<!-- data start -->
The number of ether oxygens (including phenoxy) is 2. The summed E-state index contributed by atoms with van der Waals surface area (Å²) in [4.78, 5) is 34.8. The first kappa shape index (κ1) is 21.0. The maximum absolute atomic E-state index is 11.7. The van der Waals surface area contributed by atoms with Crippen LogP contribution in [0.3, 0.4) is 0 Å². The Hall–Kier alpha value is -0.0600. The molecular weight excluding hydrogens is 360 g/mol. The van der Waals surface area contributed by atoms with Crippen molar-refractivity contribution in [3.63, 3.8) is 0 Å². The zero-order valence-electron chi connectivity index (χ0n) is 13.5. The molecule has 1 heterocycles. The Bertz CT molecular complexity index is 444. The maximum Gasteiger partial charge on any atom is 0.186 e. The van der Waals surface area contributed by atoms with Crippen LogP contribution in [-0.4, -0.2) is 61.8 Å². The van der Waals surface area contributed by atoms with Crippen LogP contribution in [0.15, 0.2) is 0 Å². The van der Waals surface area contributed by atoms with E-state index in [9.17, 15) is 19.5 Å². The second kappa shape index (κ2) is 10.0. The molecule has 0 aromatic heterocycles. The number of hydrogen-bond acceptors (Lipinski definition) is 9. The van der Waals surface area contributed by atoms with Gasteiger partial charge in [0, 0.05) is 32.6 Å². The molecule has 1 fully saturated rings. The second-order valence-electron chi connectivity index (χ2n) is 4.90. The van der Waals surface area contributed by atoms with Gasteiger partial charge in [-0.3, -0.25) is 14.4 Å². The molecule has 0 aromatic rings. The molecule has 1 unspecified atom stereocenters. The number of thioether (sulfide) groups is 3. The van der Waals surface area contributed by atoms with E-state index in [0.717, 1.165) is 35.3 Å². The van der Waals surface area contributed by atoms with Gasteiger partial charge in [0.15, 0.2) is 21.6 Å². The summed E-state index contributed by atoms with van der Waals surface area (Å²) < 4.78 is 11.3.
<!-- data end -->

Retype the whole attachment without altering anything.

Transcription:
The number of ether oxygens (including phenoxy) is 2. The summed E-state index contributed by atoms with van der Waals surface area (Å²) in [4.78, 5) is 34.8. The first kappa shape index (κ1) is 21.0. The maximum absolute atomic E-state index is 11.7. The van der Waals surface area contributed by atoms with Crippen LogP contribution in [0.3, 0.4) is 0 Å². The Hall–Kier alpha value is -0.0600. The molecular weight excluding hydrogens is 360 g/mol. The van der Waals surface area contributed by atoms with Crippen molar-refractivity contribution in [3.63, 3.8) is 0 Å². The zero-order valence-electron chi connectivity index (χ0n) is 13.5. The molecule has 1 heterocycles. The Bertz CT molecular complexity index is 444. The maximum Gasteiger partial charge on any atom is 0.186 e. The van der Waals surface area contributed by atoms with Crippen LogP contribution in [-0.4, -0.2) is 61.8 Å². The van der Waals surface area contributed by atoms with Crippen LogP contribution in [0.15, 0.2) is 0 Å². The van der Waals surface area contributed by atoms with E-state index in [9.17, 15) is 19.5 Å². The second kappa shape index (κ2) is 10.0. The molecule has 0 aromatic heterocycles. The number of hydrogen-bond acceptors (Lipinski definition) is 9. The van der Waals surface area contributed by atoms with Gasteiger partial charge in [0, 0.05) is 32.6 Å². The molecule has 1 fully saturated rings. The second-order valence-electron chi connectivity index (χ2n) is 4.90. The van der Waals surface area contributed by atoms with Gasteiger partial charge in [-0.3, -0.25) is 14.4 Å². The molecule has 0 aromatic rings. The molecule has 1 unspecified atom stereocenters. The number of thioether (sulfide) groups is 3. The van der Waals surface area contributed by atoms with E-state index in [0.717, 1.165) is 35.3 Å². The van der Waals surface area contributed by atoms with Gasteiger partial charge in [0.15, 0.2) is 21.6 Å². The summed E-state index contributed by atoms with van der Waals surface area (Å²) < 4.78 is 11.3.